Starting your planning process with the big picture helps everyone relate their work to the larger purpose. When I think of how we kicked off Growth planning at Vouch, we frequently returned to our vision, which never really changed.
We always wanted to improve financial access. We believed that people build trusted relationships over their lifetime, and that this trust counts when making lending decisions.
Although the vision remained steady, our strategy for achieving this vision changed frequently as our company evolved. Early on, our focus was on proving that vouching was a behavior that prospective borrowers would engage in. Then we needed to prove that that behavior actually enhanced creditworthiness. Then we needed to prove scalability, then unit-economics, etc..
The point here is that you should expect your strategy to change, and with it, your success metrics will change as well.
Step 2: Metrics
Once you understand your strategy, you can define your success metrics. We used Ishikawa diagrams to break high-level metrics into actionable sub-metrics. First start with your strategy’s success metric, for example, unit-profitability:
Then break that into sub-metrics:
And keep going….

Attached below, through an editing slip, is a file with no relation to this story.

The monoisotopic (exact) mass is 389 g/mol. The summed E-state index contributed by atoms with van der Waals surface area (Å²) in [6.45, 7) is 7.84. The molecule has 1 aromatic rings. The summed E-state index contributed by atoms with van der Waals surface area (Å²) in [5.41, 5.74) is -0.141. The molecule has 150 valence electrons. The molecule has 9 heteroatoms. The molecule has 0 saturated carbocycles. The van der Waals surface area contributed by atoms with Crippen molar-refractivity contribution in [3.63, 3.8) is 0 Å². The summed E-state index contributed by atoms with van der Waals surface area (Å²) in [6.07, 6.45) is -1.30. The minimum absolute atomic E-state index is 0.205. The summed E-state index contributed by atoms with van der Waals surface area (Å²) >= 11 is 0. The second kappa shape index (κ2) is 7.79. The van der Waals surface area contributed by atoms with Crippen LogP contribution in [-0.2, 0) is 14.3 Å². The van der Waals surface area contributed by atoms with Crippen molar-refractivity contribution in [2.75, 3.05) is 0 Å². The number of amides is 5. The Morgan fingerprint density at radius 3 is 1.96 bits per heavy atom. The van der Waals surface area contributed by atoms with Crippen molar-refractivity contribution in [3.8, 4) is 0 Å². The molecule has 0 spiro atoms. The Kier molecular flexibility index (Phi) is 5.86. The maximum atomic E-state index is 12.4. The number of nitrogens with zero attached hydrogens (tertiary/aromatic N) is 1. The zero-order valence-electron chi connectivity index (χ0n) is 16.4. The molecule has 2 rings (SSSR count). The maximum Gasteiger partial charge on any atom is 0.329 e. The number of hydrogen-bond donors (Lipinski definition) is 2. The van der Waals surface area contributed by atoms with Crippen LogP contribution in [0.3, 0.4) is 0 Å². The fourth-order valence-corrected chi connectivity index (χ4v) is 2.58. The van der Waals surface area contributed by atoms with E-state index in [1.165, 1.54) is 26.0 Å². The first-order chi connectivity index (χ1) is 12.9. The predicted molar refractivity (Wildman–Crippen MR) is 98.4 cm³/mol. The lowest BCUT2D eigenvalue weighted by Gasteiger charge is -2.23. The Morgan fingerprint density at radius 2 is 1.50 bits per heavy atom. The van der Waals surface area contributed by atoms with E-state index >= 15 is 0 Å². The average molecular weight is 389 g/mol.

The more detail you can go into, the more actionable your brainstorm (next step) will be. After you’ve gone through this exercise, do the research and find out how each of these numbers are performing. It will help step 3 to know if there are benchmarks or interesting trends around specific sub-metrics. You won’t optimize all these metrics right away, but knowing these numbers will help narrow your focus.
Step 3: Brainstorm
I like to bring in the experts and creative geniuses from across the organization for these brainstorms. Although any sub-metric is fair game for discussion, I’ll usually highlight the sub-metrics where the industry benchmarks or internal trends suggest that we have plenty of room to improve. It’s easy to spark a lively discussion by noting, “Our top-of-funnel web conversion rates are 20% below what we know our competitors have. Here are the step-by-step screen shots. What can we improve?”